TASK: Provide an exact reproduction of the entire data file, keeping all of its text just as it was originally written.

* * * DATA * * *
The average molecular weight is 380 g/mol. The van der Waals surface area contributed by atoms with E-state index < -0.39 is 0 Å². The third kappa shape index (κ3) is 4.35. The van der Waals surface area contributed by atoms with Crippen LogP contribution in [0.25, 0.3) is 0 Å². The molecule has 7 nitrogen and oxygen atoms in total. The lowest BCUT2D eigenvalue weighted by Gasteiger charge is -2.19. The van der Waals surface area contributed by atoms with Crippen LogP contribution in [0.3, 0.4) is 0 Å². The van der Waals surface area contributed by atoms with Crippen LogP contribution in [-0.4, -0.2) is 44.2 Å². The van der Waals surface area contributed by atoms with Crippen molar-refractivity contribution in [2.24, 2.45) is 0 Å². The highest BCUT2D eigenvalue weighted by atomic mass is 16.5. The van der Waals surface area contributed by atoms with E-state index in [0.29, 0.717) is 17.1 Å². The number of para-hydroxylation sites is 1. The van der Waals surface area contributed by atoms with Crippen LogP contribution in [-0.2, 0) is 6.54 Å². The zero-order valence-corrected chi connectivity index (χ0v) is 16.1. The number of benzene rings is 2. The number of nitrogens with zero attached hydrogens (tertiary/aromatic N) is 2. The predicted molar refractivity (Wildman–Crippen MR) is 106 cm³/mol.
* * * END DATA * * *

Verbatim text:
The average molecular weight is 380 g/mol. The van der Waals surface area contributed by atoms with E-state index < -0.39 is 0 Å². The third kappa shape index (κ3) is 4.35. The van der Waals surface area contributed by atoms with Crippen LogP contribution in [0.25, 0.3) is 0 Å². The molecule has 7 nitrogen and oxygen atoms in total. The lowest BCUT2D eigenvalue weighted by Gasteiger charge is -2.19. The van der Waals surface area contributed by atoms with Crippen LogP contribution in [0.3, 0.4) is 0 Å². The van der Waals surface area contributed by atoms with Crippen LogP contribution in [-0.4, -0.2) is 44.2 Å². The van der Waals surface area contributed by atoms with Crippen molar-refractivity contribution in [2.24, 2.45) is 0 Å². The highest BCUT2D eigenvalue weighted by atomic mass is 16.5. The van der Waals surface area contributed by atoms with E-state index in [0.29, 0.717) is 17.1 Å². The number of para-hydroxylation sites is 1. The van der Waals surface area contributed by atoms with Crippen LogP contribution in [-0.2, 0) is 6.54 Å². The zero-order valence-corrected chi connectivity index (χ0v) is 16.1. The number of benzene rings is 2. The number of nitrogens with zero attached hydrogens (tertiary/aromatic N) is 2. The predicted molar refractivity (Wildman–Crippen MR) is 106 cm³/mol.